The Heidenhain's hematoxylin provides a good staining for nuclei and some cytoplasmic structures. Although, it can be combined with other complementary dyes, Heidenhain's hematoxylin is useful by its own. It can distinguish subcellular compartments, but a very good fixation of the samples and sections not thicker than 5 µm are required. Heidenhain's hematoxylin is a two steps staining. The first is a ferric solution that activate the carboxylic groups of proteins, and the second step entails the binding of the hematoxylin to this iron. The differentiation solution removes the hematoxylin from the tissue until the staining intensity and quality is optimal. Before the invention of the electron microscopy, some cellular organelles had been described with this staining procedure.
Samples have been fixed and paraffin embedded, and 5 µm thick sections have obtained. Sections are attached to gelatin coated slides.
1.- 2x10 min in xylene
2.- 2x10 min in 100º ethanol
3.- 10 min in 96º ethanol
4.- 10 min in 80º ethanol
5.- 10 min in 50º ethanol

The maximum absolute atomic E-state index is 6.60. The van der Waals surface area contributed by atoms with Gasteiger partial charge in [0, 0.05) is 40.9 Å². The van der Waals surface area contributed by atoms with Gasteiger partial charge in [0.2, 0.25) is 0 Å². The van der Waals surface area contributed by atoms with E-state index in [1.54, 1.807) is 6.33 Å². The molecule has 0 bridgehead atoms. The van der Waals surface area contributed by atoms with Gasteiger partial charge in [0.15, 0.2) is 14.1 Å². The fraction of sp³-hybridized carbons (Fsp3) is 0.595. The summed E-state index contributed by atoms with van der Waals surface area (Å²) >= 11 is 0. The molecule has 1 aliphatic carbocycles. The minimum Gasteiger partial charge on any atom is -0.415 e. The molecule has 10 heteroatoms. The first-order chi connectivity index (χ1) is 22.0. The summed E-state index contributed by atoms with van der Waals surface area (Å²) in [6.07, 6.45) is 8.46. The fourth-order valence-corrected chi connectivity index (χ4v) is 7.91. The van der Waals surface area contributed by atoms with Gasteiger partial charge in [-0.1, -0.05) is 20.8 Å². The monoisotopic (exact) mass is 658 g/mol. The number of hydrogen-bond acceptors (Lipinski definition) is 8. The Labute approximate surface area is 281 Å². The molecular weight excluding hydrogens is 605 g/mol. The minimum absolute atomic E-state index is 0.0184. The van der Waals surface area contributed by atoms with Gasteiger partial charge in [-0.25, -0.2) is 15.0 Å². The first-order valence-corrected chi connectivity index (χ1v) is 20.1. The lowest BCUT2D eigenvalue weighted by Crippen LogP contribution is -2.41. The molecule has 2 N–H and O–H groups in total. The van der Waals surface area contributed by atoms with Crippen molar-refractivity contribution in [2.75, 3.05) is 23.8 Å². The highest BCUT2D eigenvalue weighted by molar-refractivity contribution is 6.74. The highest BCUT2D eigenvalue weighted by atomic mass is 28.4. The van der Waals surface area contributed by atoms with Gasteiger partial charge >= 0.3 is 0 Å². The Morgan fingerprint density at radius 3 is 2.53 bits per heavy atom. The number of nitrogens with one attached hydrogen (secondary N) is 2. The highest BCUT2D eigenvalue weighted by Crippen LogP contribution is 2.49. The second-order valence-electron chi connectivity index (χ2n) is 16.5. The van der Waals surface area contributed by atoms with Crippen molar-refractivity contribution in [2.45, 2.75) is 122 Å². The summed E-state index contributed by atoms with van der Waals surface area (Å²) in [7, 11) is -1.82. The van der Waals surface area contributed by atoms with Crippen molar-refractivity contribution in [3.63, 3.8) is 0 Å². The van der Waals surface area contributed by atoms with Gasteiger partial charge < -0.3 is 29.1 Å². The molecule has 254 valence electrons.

6.- 5 min in distilled H2O
7.- Ferric solution, overnight
Ferric ammonium sulfate (NH4Fe(SO4)2·12H2O) 5 g
Distilled water H2O 100ml
8.- 3x1 min in distilled H2O
9.- Alcoholic hematoxylin, overnight.
Hematoxylin 0.5 g
96º ethanol 100 ml
Sodium iodate (or potassium iodate) 25 mg
10.- 3x5 min. in tap H2O
11.- 1% Ferric solution
The ferric solution step is for hematoxylin differentiation, and it may last from 1 to several min. It depends on what we want to observe in the tissue. The concentration of the ferric solution may be modified as well. The differentiation process can be controlled under the light microscope by adding drops of ferric solution to the tissue sections.
The differentiation happens because the solved iron competes with the iron previously bound to the tissue by the hematoxylin.
12.- 3x10 min. in tap H2O
13.- 5 min in 80º ethanol
14.- 5 min in 96º ethanol
15.- 2x10 min in 100º ethanol
16.- 2x10 min in xylene
17.- Mounting medium, coverslipped
It stains many tissular structures and cell types in blue and dark blue. It is a good staining for nuclei, mitochondria, cytoskeleton (muscle cells), and other organelles. The myelin of nerves is also stained.
The tissular elements stained with this procedure can be selected during the differentiation process. For example, if the differentiation solution is slightly acid, the nuclei are the latest stained structures to be cleared. On the other side, if the differentiation solution is slightly basic, or containing iron III (such as potassium ferrocyanide), the cytoplasm and cell organelles are the latest stained structures. The ferric ammonium sulfate differentiation effects are in between.
50º, 70º, 80º, 96º y 100º ethanol
Ferric ammonium sulfate (NH4Fe(SO4)2·12H2O)